You will find some shops just will not get back to you. Do not take this personally. For all you know, the shop may have gone out of business, or their contact information may have changed and they forgot to update it on one of these directory sites. Other times, they are just too busy to respond right away. They may also be too small of a shop to ever need freelancers; some “shops” are actually just a single person who has organized their freelancing into a business for legal or financial reasons. Some people would rather just ignore emails than have to disappoint someone by telling them they are not hiring at the moment.
Some of the shops will be union shops (usually IATSE). While the smaller ones may be closed off to anyone not in the union, the larger ones which employ a large number of freelancers will regularly hire non-union people. It simply means you will have a portion of your paycheck go toward the union. It may also mean that you are working toward the possibility of joining the union, so if this is a goal of yours, working in one of these shops might help you get there.
Not all props are built in a prop shop though. The second thing you want to look for on the websites I listed above is the name and contact information for people who would need prop makers. It is usually the prop master who needs to determine which props will be built and who will build them. Depending on the size of the film, it may be the art director or even the production designer who has a say in that as well. Also, people working in films may take on different roles for various films; an art department coordinator on a larger film may also take work as a unit production manager on a tiny film.
Write an email introducing yourself. Mention the site you got their contact information from so they do not feel like they are being stalked. It is helpful to have a website with photographs of your work you can point too; while you may wish to attach your resume or a picture or too, attaching your entire portfolio to an unsolicited email is bad form. This is basically a type of cover letter known as a letter of inquiry, and you can find thousands of guides and examples for the less industry-specific aspects of writing one.
You can try to get work on set, but those jobs are more likely to be set construction and dressing, maintenance and alteration of props, or organizational duties; for major films, it is also likely to be union work. For a prop maker, you are probably more interested in being an “outside contractor”. This means that the props master, or whomever is seeking a prop to be built, will seek a bid or estimate from you, and if they like your work and the price and time-frame you can do it in, then they will contract you to build the prop (or props) they need. Working as an outside contractor means you will need your own shop, as the film will not have any facilities or shop space. It also means you need to be prepared for the tax and legal repercussions of essentially running your own business. If you are unprepared for any of this, than looking for jobs in existing shops is probably the way to go.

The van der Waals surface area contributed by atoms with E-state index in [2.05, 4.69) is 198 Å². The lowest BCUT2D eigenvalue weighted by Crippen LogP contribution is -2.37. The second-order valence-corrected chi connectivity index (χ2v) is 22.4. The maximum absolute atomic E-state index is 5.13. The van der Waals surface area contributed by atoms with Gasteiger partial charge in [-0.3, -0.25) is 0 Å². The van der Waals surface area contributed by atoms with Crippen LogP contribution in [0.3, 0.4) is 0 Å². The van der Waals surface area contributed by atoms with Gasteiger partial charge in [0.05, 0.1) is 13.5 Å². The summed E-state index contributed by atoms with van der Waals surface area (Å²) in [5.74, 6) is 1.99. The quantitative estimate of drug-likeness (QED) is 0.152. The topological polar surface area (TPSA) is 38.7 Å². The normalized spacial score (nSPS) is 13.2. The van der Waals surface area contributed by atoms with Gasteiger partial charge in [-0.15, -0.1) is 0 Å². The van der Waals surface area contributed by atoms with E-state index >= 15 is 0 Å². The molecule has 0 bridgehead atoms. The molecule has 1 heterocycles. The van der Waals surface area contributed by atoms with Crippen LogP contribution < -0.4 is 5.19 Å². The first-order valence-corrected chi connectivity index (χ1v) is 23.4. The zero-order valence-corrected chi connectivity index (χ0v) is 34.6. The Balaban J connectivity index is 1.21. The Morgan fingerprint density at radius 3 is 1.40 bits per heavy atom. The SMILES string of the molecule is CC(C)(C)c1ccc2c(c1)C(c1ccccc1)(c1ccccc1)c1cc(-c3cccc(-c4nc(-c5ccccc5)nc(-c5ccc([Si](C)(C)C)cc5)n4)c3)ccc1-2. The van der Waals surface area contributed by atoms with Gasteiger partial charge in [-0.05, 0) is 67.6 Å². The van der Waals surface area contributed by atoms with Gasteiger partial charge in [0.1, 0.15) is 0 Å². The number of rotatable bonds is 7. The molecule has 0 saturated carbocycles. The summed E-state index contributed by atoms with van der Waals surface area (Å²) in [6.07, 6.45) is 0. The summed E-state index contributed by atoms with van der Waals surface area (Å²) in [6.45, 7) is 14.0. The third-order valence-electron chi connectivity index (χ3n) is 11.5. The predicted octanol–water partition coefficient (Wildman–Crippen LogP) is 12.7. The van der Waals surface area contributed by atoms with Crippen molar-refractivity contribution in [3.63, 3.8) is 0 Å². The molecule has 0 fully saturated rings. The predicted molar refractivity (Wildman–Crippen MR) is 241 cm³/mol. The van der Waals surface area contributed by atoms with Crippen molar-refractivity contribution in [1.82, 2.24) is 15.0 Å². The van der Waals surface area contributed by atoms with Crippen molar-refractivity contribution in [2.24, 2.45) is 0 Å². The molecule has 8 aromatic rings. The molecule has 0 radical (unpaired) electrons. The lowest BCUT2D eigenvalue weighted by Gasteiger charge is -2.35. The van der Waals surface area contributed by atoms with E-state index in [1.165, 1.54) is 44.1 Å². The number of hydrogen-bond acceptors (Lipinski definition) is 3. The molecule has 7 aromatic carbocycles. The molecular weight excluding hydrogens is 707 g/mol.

As with contacting shops, you should be prepared for a lot of unanswered replies when contacting individuals. From the small percentage that do reply, very few will have jobs to give you right away. This is a slow process, and it can take years to break into a new field or a new part of the country. This type of networking has a snowball effect though; once you do one job, you will have made several new personal contacts who know what you can do and who know other people and shops whom you can contact. After three or four jobs, you will have developed several sources for potential new jobs.
When I moved to New York City, it took me about two years of working before I was regularly employed as a theatre props artisan. Those years included some forays into retail display and exhibition construction, as well as gigs as a general stagehand and even truck driving just to pay the bills as I developed my network. This was after a few years of regional theatre and opera experience as well; even with a good portfolio, breaking in to a new city or switching from theatre to film takes time and patience.